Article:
The Xi chapter of Phi Beta Sigma Fraternity Inc., in conjunction with Judicial Affairs, presented an anti-hazing seminar on Monday night in Woodson Hall. Kevin Rhodes, vice president of Phi Beta Sigma, introduced the topic. Hazing is defined as a ritualistic test and a task, which may constitute harassment, abuse or humiliation with requirements to perform random, often meaningless tasks.
GSU has a zero tolerance policy on hazing, and does unconditionally oppose any situation created intentionally or unintentionally to produce mental, physical psychological, or emotional discomfort as well as embarrassment, harassment or ridicule.
Not only is hazing forbidden on campus, it is also against the law in the state of Louisiana. Louisiana Hazing Law R.S. 17:1801 states that whoever violates the provisions of hazing shall be fined not less than $10 nor more than $100, or imprisoned for not less than 10 days nor more than 30 days, or both, and in addition, shall be expelled from the educational institution and not permitted to return during the current session or term in which the violation occurs.
Anitra Ford and Khrishandalyn Hicks, members of Judicial Affairs, provided a visual presentation on hazing. Some forms of hazing are underage/binge drinking and drug use, tattooing, piercing, head shaving, branding, kidnapping, consuming unreasonable foods, and being deprived of personal hygiene.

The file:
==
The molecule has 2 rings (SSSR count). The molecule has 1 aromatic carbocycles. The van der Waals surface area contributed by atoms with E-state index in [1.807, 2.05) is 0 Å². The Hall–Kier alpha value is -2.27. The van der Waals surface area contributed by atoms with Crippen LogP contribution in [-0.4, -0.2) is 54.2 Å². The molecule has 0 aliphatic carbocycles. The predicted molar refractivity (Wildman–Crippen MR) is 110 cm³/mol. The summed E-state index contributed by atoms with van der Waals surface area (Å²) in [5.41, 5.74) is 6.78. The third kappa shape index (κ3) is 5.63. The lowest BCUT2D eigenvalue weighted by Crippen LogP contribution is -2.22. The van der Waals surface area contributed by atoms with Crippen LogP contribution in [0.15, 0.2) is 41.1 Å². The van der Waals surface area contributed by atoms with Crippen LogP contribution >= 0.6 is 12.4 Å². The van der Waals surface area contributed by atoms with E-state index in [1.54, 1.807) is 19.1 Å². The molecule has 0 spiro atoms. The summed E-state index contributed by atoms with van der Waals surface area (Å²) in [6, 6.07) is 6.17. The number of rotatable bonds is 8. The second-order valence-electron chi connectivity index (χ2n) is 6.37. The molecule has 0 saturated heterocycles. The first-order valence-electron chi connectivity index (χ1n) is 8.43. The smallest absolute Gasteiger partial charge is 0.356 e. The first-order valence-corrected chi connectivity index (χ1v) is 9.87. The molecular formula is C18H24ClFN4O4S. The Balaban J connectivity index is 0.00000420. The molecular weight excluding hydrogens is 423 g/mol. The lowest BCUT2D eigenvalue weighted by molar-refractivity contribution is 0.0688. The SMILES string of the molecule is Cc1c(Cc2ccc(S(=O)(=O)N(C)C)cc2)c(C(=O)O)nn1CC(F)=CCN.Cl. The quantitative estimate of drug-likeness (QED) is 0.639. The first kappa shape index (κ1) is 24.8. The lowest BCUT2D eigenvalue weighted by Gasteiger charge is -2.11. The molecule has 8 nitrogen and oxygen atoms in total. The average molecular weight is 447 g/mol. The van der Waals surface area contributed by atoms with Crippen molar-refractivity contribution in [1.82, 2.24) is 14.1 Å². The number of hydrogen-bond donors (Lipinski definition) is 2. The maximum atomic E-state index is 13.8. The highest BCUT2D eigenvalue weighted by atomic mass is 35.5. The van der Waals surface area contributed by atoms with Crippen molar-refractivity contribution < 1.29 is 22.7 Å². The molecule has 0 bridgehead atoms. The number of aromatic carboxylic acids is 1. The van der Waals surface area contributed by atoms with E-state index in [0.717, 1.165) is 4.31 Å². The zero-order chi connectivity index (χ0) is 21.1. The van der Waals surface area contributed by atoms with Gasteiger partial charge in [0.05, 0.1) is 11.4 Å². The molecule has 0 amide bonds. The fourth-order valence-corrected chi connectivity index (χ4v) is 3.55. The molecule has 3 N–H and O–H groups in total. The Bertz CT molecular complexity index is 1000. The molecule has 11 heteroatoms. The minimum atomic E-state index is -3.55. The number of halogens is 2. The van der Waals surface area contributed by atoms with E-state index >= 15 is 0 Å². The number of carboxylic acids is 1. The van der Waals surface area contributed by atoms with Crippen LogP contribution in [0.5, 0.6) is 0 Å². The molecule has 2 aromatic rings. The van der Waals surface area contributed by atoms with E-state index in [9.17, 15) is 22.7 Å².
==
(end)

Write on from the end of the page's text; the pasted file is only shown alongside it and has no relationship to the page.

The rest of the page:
Other forms include but are not limited to paddling in any form, physical and psychological shocks, kidnapping and quests, treasure hunts, scavenger hunts, etc.
Ford and Hicks got the students to interact with a game by giving examples of what some prospective people interested in an organization might have to do. Those who believed the task was hazing stood on one side, and the others who thought it was not hazing stood of the other side of the room.
Some examples included being told to meet for a study group at a specific time, shaving your head or not being able to wear a certain color during the intake process.
After the activity, the two graduate students provided stories of incidents that have occurred with people interested in joining organizations of the Divine Nine. Additional stories may be found on www.stophazing.org.
Following the presentation was a discussion period where students had mixed feelings on their interpretation of hazing. Some felt hazing was OK, as long as it’s discreet. Others felt it should not be allowed in any organization, whether Greek, non-Greek, social or service.
Student Dasha Flournoy was asked about her perspective of hazing.”I am against hazing because God died for our sins and with Grambling being an HBCU with predominantly black students, our ancestors suffered enough and one shouldn’t have to go through any more physical pain,” she said.